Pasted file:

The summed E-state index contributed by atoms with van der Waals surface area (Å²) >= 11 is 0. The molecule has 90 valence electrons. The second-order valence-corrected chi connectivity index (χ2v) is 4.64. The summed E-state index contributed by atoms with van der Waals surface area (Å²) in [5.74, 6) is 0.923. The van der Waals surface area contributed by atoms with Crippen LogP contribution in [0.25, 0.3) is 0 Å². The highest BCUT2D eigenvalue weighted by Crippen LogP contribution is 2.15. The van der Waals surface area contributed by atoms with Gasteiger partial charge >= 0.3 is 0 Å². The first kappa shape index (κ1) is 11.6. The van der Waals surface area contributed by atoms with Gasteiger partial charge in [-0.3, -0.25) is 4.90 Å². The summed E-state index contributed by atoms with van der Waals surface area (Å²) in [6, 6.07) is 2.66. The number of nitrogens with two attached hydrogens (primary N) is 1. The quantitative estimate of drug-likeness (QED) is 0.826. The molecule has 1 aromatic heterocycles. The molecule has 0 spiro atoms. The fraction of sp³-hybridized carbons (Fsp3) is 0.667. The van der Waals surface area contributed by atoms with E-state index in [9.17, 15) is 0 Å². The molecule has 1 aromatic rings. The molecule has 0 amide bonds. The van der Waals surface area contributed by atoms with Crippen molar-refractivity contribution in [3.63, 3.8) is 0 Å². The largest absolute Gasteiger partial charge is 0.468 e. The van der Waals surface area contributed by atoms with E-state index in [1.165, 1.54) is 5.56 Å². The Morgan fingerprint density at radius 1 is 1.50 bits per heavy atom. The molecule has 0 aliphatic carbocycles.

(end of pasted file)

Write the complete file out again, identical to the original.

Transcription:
The summed E-state index contributed by atoms with van der Waals surface area (Å²) >= 11 is 0. The molecule has 90 valence electrons. The second-order valence-corrected chi connectivity index (χ2v) is 4.64. The summed E-state index contributed by atoms with van der Waals surface area (Å²) in [5.74, 6) is 0.923. The van der Waals surface area contributed by atoms with Crippen LogP contribution in [0.25, 0.3) is 0 Å². The highest BCUT2D eigenvalue weighted by Crippen LogP contribution is 2.15. The van der Waals surface area contributed by atoms with Gasteiger partial charge >= 0.3 is 0 Å². The first kappa shape index (κ1) is 11.6. The van der Waals surface area contributed by atoms with Gasteiger partial charge in [-0.3, -0.25) is 4.90 Å². The summed E-state index contributed by atoms with van der Waals surface area (Å²) in [6, 6.07) is 2.66. The number of nitrogens with two attached hydrogens (primary N) is 1. The quantitative estimate of drug-likeness (QED) is 0.826. The molecule has 1 aromatic heterocycles. The molecule has 0 spiro atoms. The fraction of sp³-hybridized carbons (Fsp3) is 0.667. The van der Waals surface area contributed by atoms with E-state index in [9.17, 15) is 0 Å². The molecule has 1 aromatic rings. The molecule has 0 amide bonds. The van der Waals surface area contributed by atoms with Crippen molar-refractivity contribution in [3.63, 3.8) is 0 Å². The largest absolute Gasteiger partial charge is 0.468 e. The van der Waals surface area contributed by atoms with E-state index in [1.165, 1.54) is 5.56 Å². The Morgan fingerprint density at radius 1 is 1.50 bits per heavy atom. The molecule has 0 aliphatic carbocycles.